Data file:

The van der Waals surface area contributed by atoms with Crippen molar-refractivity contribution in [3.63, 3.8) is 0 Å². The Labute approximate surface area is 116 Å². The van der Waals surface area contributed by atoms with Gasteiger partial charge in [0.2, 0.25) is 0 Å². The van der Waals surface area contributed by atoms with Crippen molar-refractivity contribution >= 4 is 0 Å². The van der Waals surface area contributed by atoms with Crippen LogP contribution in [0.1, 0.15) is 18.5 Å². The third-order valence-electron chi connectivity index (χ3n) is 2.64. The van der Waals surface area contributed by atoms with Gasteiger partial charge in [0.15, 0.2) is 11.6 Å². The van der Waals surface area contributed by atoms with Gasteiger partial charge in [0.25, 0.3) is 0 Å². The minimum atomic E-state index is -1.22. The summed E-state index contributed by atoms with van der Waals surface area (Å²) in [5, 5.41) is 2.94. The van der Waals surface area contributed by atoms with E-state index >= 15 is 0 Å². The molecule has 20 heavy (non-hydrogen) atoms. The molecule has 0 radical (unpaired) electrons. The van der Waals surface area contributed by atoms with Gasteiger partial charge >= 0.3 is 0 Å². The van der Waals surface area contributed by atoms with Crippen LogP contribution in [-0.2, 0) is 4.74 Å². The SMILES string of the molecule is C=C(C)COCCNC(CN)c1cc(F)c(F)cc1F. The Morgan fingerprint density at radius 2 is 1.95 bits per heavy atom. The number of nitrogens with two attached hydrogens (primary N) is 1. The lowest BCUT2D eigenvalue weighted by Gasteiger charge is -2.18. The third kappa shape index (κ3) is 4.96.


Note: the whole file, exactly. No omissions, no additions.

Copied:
The van der Waals surface area contributed by atoms with Crippen molar-refractivity contribution in [3.63, 3.8) is 0 Å². The Labute approximate surface area is 116 Å². The van der Waals surface area contributed by atoms with Gasteiger partial charge in [0.2, 0.25) is 0 Å². The van der Waals surface area contributed by atoms with Crippen molar-refractivity contribution >= 4 is 0 Å². The van der Waals surface area contributed by atoms with Crippen LogP contribution in [0.1, 0.15) is 18.5 Å². The third-order valence-electron chi connectivity index (χ3n) is 2.64. The van der Waals surface area contributed by atoms with Gasteiger partial charge in [0.15, 0.2) is 11.6 Å². The van der Waals surface area contributed by atoms with Gasteiger partial charge in [0.25, 0.3) is 0 Å². The minimum atomic E-state index is -1.22. The summed E-state index contributed by atoms with van der Waals surface area (Å²) in [5, 5.41) is 2.94. The van der Waals surface area contributed by atoms with E-state index >= 15 is 0 Å². The molecule has 20 heavy (non-hydrogen) atoms. The molecule has 0 radical (unpaired) electrons. The van der Waals surface area contributed by atoms with Gasteiger partial charge >= 0.3 is 0 Å². The van der Waals surface area contributed by atoms with Crippen LogP contribution in [-0.2, 0) is 4.74 Å². The SMILES string of the molecule is C=C(C)COCCNC(CN)c1cc(F)c(F)cc1F. The Morgan fingerprint density at radius 2 is 1.95 bits per heavy atom. The number of nitrogens with two attached hydrogens (primary N) is 1. The lowest BCUT2D eigenvalue weighted by Gasteiger charge is -2.18. The third kappa shape index (κ3) is 4.96.